My name is R.J. Lehmann and I am director of finance, insurance and trade policy at the R Street Institute. R Street is a think tank devoted to pragmatic free-market solutions to public policy challenges and that has engaged on insurance regulatory issues since our founding eight years ago.

I write you in opposition to S.B. 17, legislation that would bar completely the use of credit history in rating risks underwritten by private-passenger auto-insurance policies. We believe this legislation would have a deleterious effect on the competitiveness of Maryland’s already-concentrated private auto insurance market, lead to more policies being transferred to the high-risk Maryland Auto Insurance Fund (MAIF) and leave consumers with fewer attractive and affordable auto insurance products.

Over the past 30 years, the use of generalized linear models (GLM) to create credit-based insurance scores has revolutionized the personal auto line of business. The discovery of actuarially credible variables tied to credit information has allowed insurers to construct tremendously innovative models that can assign a proper rate to virtually any potential insured. Whereas in the 1980s, some states saw as much as half of all auto-insurance consumers shunted into residual markets, these insurers-of-last-resort today account for less than 0.1 percent of the market in 34 of the 50 states.[1]

To the extent that it reverses this progress toward vibrant competitive markets, moving to outlaw the use of credit in insurance rate-setting would cause significant disruption in any state. It should be of particular concern in Maryland, which already struggles with a less than vibrant auto-insurance market. Maryland received a grade of “C” in the R Street Institute’s 2019 Insurance Regulation Report Card,[2] as its auto-insurance market scored particularly poorly on two benchmarks of competitiveness. With a market share of 1.57 percent of personal auto premiums, MAIF remains the fourth-largest residual auto insurance market in the nation. Moreover, the Herfindahl-Hirschman Index – a market concentration tool used by the U.S. Department of Justice (DOJ) and the Federal Trade Commission (FTC) to assess the degree to which markets are subject to monopolistic concentration – finds that Maryland is the seventh-most concentrated auto-insurance market in the nation.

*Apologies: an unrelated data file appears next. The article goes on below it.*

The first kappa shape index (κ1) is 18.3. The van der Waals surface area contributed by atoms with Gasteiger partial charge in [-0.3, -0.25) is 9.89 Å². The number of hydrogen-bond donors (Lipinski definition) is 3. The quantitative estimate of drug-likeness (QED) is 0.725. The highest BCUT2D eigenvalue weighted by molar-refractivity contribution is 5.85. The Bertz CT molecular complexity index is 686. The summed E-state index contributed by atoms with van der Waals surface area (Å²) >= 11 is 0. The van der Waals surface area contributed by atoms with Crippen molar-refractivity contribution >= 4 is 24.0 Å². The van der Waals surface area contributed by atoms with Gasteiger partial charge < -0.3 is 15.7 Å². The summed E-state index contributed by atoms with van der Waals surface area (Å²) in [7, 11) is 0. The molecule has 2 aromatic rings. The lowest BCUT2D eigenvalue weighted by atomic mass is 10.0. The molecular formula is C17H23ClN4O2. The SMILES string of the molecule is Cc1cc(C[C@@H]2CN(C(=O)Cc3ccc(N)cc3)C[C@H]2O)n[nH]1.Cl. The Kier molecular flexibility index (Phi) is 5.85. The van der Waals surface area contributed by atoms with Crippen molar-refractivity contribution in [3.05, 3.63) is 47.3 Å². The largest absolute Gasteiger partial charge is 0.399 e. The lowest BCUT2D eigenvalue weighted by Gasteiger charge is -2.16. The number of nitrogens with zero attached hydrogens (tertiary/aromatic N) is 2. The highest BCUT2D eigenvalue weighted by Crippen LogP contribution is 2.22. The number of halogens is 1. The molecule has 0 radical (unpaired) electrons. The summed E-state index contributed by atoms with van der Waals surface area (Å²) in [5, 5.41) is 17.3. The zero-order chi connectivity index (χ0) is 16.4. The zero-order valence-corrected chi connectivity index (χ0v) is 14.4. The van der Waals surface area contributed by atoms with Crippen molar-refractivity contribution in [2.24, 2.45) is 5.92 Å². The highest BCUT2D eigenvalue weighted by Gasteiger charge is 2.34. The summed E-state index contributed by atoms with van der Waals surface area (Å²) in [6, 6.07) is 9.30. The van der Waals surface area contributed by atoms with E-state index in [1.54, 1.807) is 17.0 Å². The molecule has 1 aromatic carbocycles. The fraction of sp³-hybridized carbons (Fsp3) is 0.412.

Banning the use of credit in rate-setting would do further damage to the competitiveness of Maryland’s auto-insurance market. It also would be reflected immediately in a lower score in the R Street report card, which separately assigns demerits for statutory prohibitions that restrict underwriting freedom. Maryland’s score already reflects that it is currently one of just two states, along with California, to bar the use of credit in homeowners insurance rating.

Studies by, among others, the Texas Department of Insurance and the Federal Trade Commission[3] demonstrate conclusively that credit factors are predictive of future claims. What’s more, the Maryland Insurance Administration already has at its disposal extensive regulatory tools to ensure that rates submitted by auto insurers are not excessive, insufficient or unfairly discriminatory. We urge the committee to reject this legislation.




Featured Publications